Chris Thomas

Postdoctoral Researcher
Digital Video Multimedia Lab
Department of Electrical Engineering
Columbia University
Email: chris@cs.pitt.edu

Curriculum Vitae·  Google Scholar

Welcome!

I am a postdoctoral researcher at Columbia University working with Professor Shih-Fu Chang. My research is in computer vision. My interests can broadly be described as high-level image understanding, as well as its intersection with natural language.

I received my Ph.D. in Computer Science from the Department of Computer Science at the University of Pittsburgh in 2020. My advisor was Professor Adriana Kovashka.

In 2017, I did a research internship at Yahoo! Research. My mentor was Yale Song. Previously, I worked in the associative processors group on the five-year NSF Expedition in Computing, Visual Cortex on Silicon.

Recent News

Selected Projects

Matching Complementary Images and Text through Diversity, Discrepancy and Density Weighting
Matching Complementary Images and Text through
Diversity and Discrepancy Weighting
(In submission, 2020)
Christopher Thomas and Adriana Kovashka
In order to ensure visual semantic embedding methods learn a semantically robust space and nuanced relationships are accounted for, care must be taken to ensure that challenging and informative image-text pairs contribute to learning. Our novel approach prioritizes informative and semantically representative samples.
Preserving Semantic Neighborhoods for Robust Cross-modal Retrieval
Preserving Semantic Neighborhoods for Robust Cross-modal Retrieval
(ECCV 2020)
Christopher Thomas and Adriana Kovashka
Most cross-modal retrieval methods assume a literal image-text relationship. However real-world image-text pairs often convey complementary information in each modality. To address this, we propose novel within-modality losses which ensure semantic coherency in both the text and image subspaces.
Project Page (contains paper, presentation videos, and code).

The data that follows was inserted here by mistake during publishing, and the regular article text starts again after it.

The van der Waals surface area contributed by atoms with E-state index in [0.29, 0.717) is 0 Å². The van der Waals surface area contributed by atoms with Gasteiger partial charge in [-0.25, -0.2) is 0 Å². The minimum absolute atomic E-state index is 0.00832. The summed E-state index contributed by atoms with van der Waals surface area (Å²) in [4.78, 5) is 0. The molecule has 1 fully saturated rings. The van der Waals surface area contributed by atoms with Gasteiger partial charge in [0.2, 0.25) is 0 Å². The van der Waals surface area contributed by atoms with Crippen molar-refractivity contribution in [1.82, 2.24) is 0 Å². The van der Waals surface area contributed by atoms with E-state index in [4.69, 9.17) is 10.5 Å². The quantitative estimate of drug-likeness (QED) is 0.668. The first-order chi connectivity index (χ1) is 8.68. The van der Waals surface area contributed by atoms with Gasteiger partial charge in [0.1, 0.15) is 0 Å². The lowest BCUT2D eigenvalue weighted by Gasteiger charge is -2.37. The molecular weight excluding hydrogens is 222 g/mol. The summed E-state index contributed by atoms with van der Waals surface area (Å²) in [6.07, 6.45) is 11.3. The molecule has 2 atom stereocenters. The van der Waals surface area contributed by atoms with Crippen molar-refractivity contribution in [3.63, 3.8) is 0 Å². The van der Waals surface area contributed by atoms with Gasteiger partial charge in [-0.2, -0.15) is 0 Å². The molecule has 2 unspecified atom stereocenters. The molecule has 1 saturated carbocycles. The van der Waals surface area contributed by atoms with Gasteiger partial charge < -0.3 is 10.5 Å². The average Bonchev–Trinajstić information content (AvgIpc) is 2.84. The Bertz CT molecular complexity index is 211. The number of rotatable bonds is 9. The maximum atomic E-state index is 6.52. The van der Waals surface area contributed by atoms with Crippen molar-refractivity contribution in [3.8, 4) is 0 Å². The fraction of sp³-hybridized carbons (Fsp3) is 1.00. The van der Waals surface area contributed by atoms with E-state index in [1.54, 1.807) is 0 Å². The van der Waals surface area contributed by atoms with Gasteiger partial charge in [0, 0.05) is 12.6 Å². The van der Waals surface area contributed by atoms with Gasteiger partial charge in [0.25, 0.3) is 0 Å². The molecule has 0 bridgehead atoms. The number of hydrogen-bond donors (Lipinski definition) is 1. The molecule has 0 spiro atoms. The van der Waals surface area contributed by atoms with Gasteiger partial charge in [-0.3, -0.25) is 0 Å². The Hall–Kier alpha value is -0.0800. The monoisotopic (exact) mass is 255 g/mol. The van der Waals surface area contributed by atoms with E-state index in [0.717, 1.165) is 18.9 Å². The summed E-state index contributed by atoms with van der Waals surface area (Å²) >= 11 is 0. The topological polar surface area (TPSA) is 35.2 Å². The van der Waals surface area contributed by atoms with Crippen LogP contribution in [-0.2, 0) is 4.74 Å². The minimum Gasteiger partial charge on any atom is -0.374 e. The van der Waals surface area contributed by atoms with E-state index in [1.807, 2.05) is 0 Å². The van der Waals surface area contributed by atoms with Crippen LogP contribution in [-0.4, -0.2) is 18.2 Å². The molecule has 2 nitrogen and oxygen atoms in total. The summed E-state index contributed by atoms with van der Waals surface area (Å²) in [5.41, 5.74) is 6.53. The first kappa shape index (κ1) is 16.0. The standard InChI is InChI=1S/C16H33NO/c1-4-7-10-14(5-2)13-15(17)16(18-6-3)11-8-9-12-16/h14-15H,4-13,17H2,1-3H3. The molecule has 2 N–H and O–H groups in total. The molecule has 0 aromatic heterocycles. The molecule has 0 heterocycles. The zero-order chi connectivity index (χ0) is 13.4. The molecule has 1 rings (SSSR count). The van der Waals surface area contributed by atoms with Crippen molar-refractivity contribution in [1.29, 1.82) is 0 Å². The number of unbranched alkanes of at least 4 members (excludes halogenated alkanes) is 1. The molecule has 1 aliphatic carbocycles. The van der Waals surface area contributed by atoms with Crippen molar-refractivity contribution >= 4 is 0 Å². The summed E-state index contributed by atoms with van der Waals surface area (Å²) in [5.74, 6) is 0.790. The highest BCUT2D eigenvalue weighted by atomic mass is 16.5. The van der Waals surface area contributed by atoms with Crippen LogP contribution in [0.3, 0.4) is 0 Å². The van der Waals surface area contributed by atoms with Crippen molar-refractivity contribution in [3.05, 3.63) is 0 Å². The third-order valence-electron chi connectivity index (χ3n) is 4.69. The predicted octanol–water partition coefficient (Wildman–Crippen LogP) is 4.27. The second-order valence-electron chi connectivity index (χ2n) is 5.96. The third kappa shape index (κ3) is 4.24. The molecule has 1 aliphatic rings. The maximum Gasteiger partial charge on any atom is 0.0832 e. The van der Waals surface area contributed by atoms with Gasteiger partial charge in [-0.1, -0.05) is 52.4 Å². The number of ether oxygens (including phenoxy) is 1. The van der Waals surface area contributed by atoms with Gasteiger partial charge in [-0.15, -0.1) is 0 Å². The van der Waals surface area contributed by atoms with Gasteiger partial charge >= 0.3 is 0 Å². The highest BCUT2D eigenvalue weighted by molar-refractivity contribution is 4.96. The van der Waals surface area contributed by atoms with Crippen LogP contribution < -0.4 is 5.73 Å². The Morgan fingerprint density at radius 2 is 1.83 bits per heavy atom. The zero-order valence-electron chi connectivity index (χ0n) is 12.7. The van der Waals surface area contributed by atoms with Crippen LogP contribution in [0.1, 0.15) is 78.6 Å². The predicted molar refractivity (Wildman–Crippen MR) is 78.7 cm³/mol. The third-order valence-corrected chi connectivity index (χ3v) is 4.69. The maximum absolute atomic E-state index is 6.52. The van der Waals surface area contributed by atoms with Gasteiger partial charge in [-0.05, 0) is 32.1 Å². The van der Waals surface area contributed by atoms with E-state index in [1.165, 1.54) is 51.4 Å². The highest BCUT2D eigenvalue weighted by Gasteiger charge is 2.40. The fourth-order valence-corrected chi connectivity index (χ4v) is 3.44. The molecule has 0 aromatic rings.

Predicting the political bias of images
Predicting the Politics of an Image Using Webly Supervised Data
(NeurIPS 2019)
Christopher Thomas and Adriana Kovashka
We model visual political bias in contemporary media sources at scale, using webly supervised data. We also release a large paired image-text dataset, as well as rich annotations. We perform extensive qualitative analysis of the bias in visual media.
Project Page (contains paper, supplementary material, code, dataset, and more).
Cartoon horse
Artistic Object Recognition by Unsupervised Style Adaptation
(ACCV 2018)
Christopher Thomas and Adriana Kovashka
We present an unsupervised domain adaptation method for artistic domains which outperforms state-of-the-art baselines. We also release a large artistic dataset.
Project Page (contains paper, supplementary material, and dataset).
Faces in advertisements
Persuasive Faces: Generating Faces in Advertisements
(BMVC 2018)
Christopher Thomas and Adriana Kovashka
We model and generate faces which appear to come from different types of ads. Our semantically conditioned model greatly outperforms existing baselines.
Paper and Supplementary Material.
Understanding image and video ads
Automatic Understanding of Image and Video Advertisements
(CVPR 2017)
Zaeem Hussain, Mingda Zhang, Xiaozhong Zhang, Keren Ye, Christopher Thomas, Zuha Agha, Nathan Ong, and Adriana Kovashka
We propose the problem of automatic visual advertisement understanding. We release a large image and video ads and provide rich annotations and analysis.
Project Page (contains paper, supplementary material, dataset, and more).
Lewis Hine Photograph (Hunter)
Seeing Behind the Camera: Identifying the Authoriship of a Photograph
(CVPR 2016)
Christopher Thomas and Adriana Kovashka
We propose the novel problem of photographer authoriship classification and provide a large dataset and CNN trained from scratch for this task.
Project Page (contains paper, supplementary material, dataset, and trained CNN).
OpenSALICON Saliency Map
OpenSALICON: An Open Source Implementation of the Salicon Saliency Model
Technical Report (2016)
Christopher Thomas
We provide an open source implementation of the SALICON saliency algorithm, one of the top-performing saliency algorithms on the MIT 300 saliency benchmark.
GitHub Page (contains technical report and code) and Pre-trained Models.